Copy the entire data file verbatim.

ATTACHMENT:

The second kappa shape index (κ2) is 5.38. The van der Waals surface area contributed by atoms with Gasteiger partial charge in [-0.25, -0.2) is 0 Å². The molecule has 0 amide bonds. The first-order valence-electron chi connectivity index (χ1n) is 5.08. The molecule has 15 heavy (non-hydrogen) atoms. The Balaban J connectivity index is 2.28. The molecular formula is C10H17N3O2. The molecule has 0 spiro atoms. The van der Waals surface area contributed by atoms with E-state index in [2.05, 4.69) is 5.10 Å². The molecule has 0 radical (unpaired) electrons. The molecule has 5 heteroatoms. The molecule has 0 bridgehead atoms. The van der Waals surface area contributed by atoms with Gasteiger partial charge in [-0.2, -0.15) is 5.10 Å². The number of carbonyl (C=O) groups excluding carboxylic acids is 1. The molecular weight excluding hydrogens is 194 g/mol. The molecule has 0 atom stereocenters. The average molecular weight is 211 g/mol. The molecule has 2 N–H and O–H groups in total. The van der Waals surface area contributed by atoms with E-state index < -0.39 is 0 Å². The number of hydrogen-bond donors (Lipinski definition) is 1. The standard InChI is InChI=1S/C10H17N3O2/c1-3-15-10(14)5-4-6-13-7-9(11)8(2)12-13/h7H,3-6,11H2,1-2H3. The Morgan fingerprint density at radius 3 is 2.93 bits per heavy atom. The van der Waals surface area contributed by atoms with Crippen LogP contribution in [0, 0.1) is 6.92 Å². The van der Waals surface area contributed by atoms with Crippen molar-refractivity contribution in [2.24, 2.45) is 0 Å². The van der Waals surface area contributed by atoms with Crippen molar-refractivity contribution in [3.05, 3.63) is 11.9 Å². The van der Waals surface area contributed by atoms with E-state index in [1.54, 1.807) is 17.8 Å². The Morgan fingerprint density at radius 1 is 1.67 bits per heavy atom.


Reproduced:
The second kappa shape index (κ2) is 5.38. The van der Waals surface area contributed by atoms with Gasteiger partial charge in [-0.25, -0.2) is 0 Å². The molecule has 0 amide bonds. The first-order valence-electron chi connectivity index (χ1n) is 5.08. The molecule has 15 heavy (non-hydrogen) atoms. The Balaban J connectivity index is 2.28. The molecular formula is C10H17N3O2. The molecule has 0 spiro atoms. The van der Waals surface area contributed by atoms with E-state index in [2.05, 4.69) is 5.10 Å². The molecule has 0 radical (unpaired) electrons. The molecule has 5 heteroatoms. The molecule has 0 bridgehead atoms. The van der Waals surface area contributed by atoms with Gasteiger partial charge in [-0.2, -0.15) is 5.10 Å². The number of carbonyl (C=O) groups excluding carboxylic acids is 1. The molecular weight excluding hydrogens is 194 g/mol. The molecule has 0 atom stereocenters. The average molecular weight is 211 g/mol. The molecule has 2 N–H and O–H groups in total. The van der Waals surface area contributed by atoms with E-state index < -0.39 is 0 Å². The number of hydrogen-bond donors (Lipinski definition) is 1. The standard InChI is InChI=1S/C10H17N3O2/c1-3-15-10(14)5-4-6-13-7-9(11)8(2)12-13/h7H,3-6,11H2,1-2H3. The Morgan fingerprint density at radius 3 is 2.93 bits per heavy atom. The van der Waals surface area contributed by atoms with Crippen LogP contribution in [0, 0.1) is 6.92 Å². The van der Waals surface area contributed by atoms with Crippen molar-refractivity contribution in [2.24, 2.45) is 0 Å². The van der Waals surface area contributed by atoms with Crippen molar-refractivity contribution in [3.05, 3.63) is 11.9 Å². The van der Waals surface area contributed by atoms with E-state index in [1.54, 1.807) is 17.8 Å². The Morgan fingerprint density at radius 1 is 1.67 bits per heavy atom.